All that we currently know about the life of African American visual artist and poet Joseph Cyrus Massey are a few cold facts found in official documents, vintage newspaper clippings, and a handful of letters. According to his World War I draft registration form, he was born on August 9, 1895, in Texas. His entry in the Ohio Penitentiary Register of Prisoners, where he was admitted on March 7, 1939, indicates that he was previously incarcerated in Little Rock, Arkansas, Michigan City (under the pseudonym Lester Brown), and Jeffersonville—two Indiana towns.

 

The long-demolished Ohio Penitentiary in Columbus, where “Bugs” Moran, O. Henry, and Sam Sheppard also did time at different junctures—and where an astonishing number of capital punishments were carried out between 1885 and 1963—was the bleak outpost where Massey’s story rose above what was, by all accounts, a dejected life. Whether in the past he pursued artistic endeavors is unclear, but only a few years into his Ohio incarceration, the pioneering surrealist magazine View—whose contributors included Picasso, Duchamp, Nabokov, and Sartre—began printing inmate no. 75209’s drawings and poems.

 

At some point in the early 1940s, Massey started sending letters and submissions, addressed to Charles Henri Ford (“Editor Sr”), to the View headquarters at 1 East 53 Street in New York City. A sample of this correspondence is archived in The Beinecke Research Library at Yale University: some letters are written on blank pages and others on prison mail office forms, always in urgent, scribbled longhand and often embellished with sketches and stamped CENSORED. Massey fastidiously itemized drawings and poems that he had sent, received back (or not) as well as those that had apparently been mislaid—always finding an opportunity to convey his desire to publish a book (“or booklet or pamphlet”) of his poetry.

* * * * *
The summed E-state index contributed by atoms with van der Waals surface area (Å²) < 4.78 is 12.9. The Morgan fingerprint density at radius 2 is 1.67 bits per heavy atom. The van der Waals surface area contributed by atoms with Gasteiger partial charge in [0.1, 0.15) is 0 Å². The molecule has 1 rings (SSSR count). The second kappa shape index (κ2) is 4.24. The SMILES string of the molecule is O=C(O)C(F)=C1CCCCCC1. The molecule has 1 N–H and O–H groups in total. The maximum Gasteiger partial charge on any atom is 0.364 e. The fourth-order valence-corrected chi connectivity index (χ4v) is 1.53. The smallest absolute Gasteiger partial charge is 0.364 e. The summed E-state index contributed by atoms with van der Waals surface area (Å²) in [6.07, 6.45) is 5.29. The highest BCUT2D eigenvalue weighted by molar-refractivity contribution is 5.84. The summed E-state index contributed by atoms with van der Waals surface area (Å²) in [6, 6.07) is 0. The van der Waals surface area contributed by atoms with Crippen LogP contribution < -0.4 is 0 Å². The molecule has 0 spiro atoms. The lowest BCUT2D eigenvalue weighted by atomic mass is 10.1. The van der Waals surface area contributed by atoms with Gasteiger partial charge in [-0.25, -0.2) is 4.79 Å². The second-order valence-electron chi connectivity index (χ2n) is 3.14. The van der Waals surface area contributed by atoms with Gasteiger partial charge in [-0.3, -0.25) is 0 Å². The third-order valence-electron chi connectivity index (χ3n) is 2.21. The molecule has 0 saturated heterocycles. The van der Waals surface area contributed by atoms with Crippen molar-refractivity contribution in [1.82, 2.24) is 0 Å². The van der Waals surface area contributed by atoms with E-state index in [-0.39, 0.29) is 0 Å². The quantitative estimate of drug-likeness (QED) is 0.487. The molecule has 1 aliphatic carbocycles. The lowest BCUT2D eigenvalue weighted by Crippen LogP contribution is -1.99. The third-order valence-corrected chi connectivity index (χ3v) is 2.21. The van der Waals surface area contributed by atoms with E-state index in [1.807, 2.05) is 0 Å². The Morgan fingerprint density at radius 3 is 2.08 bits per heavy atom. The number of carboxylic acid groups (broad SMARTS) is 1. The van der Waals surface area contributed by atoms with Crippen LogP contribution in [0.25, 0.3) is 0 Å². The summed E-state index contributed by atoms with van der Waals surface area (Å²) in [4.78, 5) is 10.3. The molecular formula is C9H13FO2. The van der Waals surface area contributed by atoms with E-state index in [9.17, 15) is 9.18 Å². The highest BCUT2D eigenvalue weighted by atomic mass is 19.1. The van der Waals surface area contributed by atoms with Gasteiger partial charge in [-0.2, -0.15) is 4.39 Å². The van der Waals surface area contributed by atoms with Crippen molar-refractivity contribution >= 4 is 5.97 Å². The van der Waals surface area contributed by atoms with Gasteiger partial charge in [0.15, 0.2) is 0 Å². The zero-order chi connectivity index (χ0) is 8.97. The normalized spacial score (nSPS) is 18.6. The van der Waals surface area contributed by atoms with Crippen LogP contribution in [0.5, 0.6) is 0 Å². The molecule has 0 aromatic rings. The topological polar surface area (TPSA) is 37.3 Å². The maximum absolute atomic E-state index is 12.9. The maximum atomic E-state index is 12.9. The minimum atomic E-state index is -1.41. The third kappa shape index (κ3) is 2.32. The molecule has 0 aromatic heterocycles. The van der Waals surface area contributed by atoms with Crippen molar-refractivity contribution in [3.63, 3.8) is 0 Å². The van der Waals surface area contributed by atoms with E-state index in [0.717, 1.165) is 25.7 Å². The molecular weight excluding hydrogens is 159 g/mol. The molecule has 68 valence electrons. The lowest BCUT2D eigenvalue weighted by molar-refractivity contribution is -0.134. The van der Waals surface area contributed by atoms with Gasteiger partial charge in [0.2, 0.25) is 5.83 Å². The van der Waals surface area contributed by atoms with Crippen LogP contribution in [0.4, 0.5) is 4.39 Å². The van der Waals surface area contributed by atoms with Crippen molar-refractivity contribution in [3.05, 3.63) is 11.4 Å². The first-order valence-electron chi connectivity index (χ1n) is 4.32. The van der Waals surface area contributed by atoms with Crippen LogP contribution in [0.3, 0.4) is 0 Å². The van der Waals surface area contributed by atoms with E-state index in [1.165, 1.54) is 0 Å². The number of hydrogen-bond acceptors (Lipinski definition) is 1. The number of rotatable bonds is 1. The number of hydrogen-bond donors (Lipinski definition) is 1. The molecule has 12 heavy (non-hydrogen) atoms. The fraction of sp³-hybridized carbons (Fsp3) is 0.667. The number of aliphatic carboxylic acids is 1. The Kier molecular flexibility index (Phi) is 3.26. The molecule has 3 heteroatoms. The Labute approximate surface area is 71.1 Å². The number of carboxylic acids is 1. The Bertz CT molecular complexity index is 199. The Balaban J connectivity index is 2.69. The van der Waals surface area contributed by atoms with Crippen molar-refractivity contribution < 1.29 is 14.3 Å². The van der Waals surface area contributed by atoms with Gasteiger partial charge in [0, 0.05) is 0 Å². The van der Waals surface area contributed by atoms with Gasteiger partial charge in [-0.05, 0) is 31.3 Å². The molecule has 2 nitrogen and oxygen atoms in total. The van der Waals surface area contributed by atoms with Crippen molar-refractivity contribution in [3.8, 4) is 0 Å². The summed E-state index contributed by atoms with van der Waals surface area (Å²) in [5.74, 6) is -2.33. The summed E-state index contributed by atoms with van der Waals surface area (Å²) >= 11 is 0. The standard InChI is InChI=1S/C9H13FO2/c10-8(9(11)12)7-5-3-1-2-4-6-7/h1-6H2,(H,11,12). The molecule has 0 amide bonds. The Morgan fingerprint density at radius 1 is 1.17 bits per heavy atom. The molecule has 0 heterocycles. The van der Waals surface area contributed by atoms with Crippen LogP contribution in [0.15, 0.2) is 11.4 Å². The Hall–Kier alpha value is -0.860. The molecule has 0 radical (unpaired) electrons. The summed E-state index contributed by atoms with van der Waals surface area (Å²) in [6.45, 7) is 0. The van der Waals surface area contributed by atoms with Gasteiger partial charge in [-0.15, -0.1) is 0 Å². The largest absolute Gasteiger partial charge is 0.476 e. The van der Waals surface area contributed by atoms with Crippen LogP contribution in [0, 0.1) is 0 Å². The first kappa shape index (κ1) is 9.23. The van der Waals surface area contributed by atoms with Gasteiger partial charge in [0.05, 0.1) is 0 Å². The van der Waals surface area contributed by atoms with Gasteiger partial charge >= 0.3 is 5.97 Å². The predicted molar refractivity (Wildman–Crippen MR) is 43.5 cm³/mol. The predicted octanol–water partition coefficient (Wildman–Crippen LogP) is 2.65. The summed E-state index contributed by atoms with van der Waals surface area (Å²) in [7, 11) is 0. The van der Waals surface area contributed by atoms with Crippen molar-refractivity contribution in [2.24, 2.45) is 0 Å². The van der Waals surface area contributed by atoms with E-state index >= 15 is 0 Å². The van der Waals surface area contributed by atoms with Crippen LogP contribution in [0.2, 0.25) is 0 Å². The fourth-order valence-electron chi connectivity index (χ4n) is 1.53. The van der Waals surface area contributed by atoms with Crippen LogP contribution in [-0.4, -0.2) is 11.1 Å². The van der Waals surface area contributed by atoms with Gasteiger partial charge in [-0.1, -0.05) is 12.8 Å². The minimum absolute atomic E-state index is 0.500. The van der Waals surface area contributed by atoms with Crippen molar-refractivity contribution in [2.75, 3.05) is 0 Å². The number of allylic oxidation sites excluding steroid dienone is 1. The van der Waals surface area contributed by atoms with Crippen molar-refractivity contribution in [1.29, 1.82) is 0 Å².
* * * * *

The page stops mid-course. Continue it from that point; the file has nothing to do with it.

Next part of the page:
We know from the artist that Ford sent Massey issues of View, checks, and art supplies, but the absence of Ford’s written responses (most likely lost in the flux of prison administration) means that the full dynamics between Massey and Ford or the extent of the race-class divide in the roles of benefactor and protégé will forever be unknown. Whatever the case, Ford was surely intrigued and impressed with the radical otherness of Massey’s letters and creative output; they were windows to a world drastically unlike his own yet very much in tune with the spirit of the avant-garde.

 

Excerpt from press release for the exhibition “Shut Up: Joe Massey's Messages From Prison” (2019) by Alejandra Russi.